Llandovery: Moving Primary School onto Site of Axed Comprehensive could Trigger Town Regeneration
Eleventh hour plan
Move Llandovery’s primary school, Ysgol Gynradd Rhys Prichard, onto the campus of the about-to-close comprehensive school, Ysgol Gyfun Pantycelyn – that’s the 11th hour plan from the people of Llandovery to try and stem the tide of decline in their forgotten town.
This proposal must be developed quickly and energetically, a public meeting decided last night (November 12th 2015). Pantycelyn is due to close to its final pupils in February, and then the local education authority is expected to put the site up for sale.
Despite stormy weather, around 100 people congregated in Pantycelyn’s hall for a meeting led by Handel Davies, the chair of Llandovery Rugby Football Club.
The mood, as sombre as the persistent rain, lightened a little when those present gave universal support for developing a detailed proposal to put before Carmarthenshire County Council, the authority responsible for both schools.
Mark James: “good idea”
County councillor Ivor Jackson has already discussed the idea with Mark James, the county council’s chief executive, and reported that Mr James replied: “It seems a good idea. We never thought about it”. Mr James has offered to come to Llandovery and meet a delegation, Mr Jackson told the meeting.
Voices in the audience pointed out that the idea had been put to the county council in the past, but they chose not to consider it. Perhaps the plan did not reach Mr James’s desk.
Noel Jones, head teacher of Ysgol Rhys Prichard, said the move could transform the primary school into a real community school, which is not feasible on the present site next to the A483 road to Builth Wells. He lamented the decline of Llandovery into a town into which few people wanted to move and from which families wanted to exit. “I see us as a dying community in lots of ways,” he said. “Llandovery used to be a vibrant town, but not now.” Instead, services had been taken away and the town was marginalised.
Without a school on the Pantycelyn site it would not be possible to keep the hall in use, he said. Without a school, how long would the swimming pool stay open? (The pool loses over £100,000 a year already.)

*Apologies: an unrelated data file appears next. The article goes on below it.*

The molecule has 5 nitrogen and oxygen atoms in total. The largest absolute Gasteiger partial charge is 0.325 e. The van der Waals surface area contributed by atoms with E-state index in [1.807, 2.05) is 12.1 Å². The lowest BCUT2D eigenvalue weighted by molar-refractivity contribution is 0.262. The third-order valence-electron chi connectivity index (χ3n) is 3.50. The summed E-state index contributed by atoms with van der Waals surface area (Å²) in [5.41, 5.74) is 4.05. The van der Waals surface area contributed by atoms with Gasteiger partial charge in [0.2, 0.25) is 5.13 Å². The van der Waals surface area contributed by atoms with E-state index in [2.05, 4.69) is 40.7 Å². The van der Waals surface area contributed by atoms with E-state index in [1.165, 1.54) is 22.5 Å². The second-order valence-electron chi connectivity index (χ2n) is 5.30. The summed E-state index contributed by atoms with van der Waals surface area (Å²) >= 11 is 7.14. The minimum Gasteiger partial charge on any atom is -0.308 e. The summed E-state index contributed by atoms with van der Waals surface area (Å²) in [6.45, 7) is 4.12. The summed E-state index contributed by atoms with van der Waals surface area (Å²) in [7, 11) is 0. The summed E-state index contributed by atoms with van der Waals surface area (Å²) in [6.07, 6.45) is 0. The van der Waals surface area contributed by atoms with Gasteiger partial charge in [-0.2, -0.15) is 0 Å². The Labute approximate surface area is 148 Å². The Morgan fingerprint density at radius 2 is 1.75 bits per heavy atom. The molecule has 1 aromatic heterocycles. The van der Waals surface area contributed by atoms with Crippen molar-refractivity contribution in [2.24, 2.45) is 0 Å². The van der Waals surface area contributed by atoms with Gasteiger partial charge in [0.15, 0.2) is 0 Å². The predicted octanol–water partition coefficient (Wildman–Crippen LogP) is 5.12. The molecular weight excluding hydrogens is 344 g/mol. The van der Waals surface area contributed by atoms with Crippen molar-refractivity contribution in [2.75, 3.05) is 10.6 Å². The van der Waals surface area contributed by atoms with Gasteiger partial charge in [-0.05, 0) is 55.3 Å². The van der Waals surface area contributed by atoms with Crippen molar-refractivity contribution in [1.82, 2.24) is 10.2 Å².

Colossal financial pressures
Moving the primary school onto the Pantycelyn campus would keep the site in public ownership, available for a time when children over 11 may need to be educated there again. The replacement school 13 miles away in Ffairfach entails long journeys for pupils, expensive for taxpayers, and this, it can be argued, is discriminatory. The council’s plans to charge everyone aged 16-plus for all school transport is also discriminatory, especially when a school has been closed against the wishes of the community.
Huge financial questions hang over the proposed move, though. The Pantycelyn site is larger than the Rhys Prichard site, and so is more expensive to run. The 165 primary pupils are barely over half as many as the number in Pantycelyn when the closure decision was taken. And, said Noel Jones, the county’s head teachers have been told they must cut their school budgets by 16% over the next two years. For Ysgol Rhys Prichard, with an annual budget of £660,000, that is a cut to £554,400 — £105,600 less, when a move to the Pantycelyn site would inevitably increase some costs.
Potential to revitalise town
Llandovery used to have the town services required by people living in 200 or so square miles of north-east Carmarthenshire – surgery, hospital, state primary and comprehensive school, banks, a wide range of shops. Four full-time banks have declined to two part-time ones, shops are following the same trend, and the comprehensive school has been axed. Even the historic independent school, Llandovery College, has suffered from financial problems.
If the primary school occupied the Pantycelyn site, it could act as a magnet for families with young children. Surely they would seek out a primary school with a superb hall, a swimming pool, a games field, space for a garden? People moving in would benefit the town’s businesses and restore lost vibrancy.
If the site can be shared, the move has a much better chance of success. It could be possible to convert part of the buildings into offices for health service and social services staff, for example. There could be space for offices and workshops for new businesses, or for home businesses needing to grow, and thereby helping to regenerate the economy of the town.
So here’s hoping that the whole town gets behind Handel Davies and the committee set up to achieve the plan.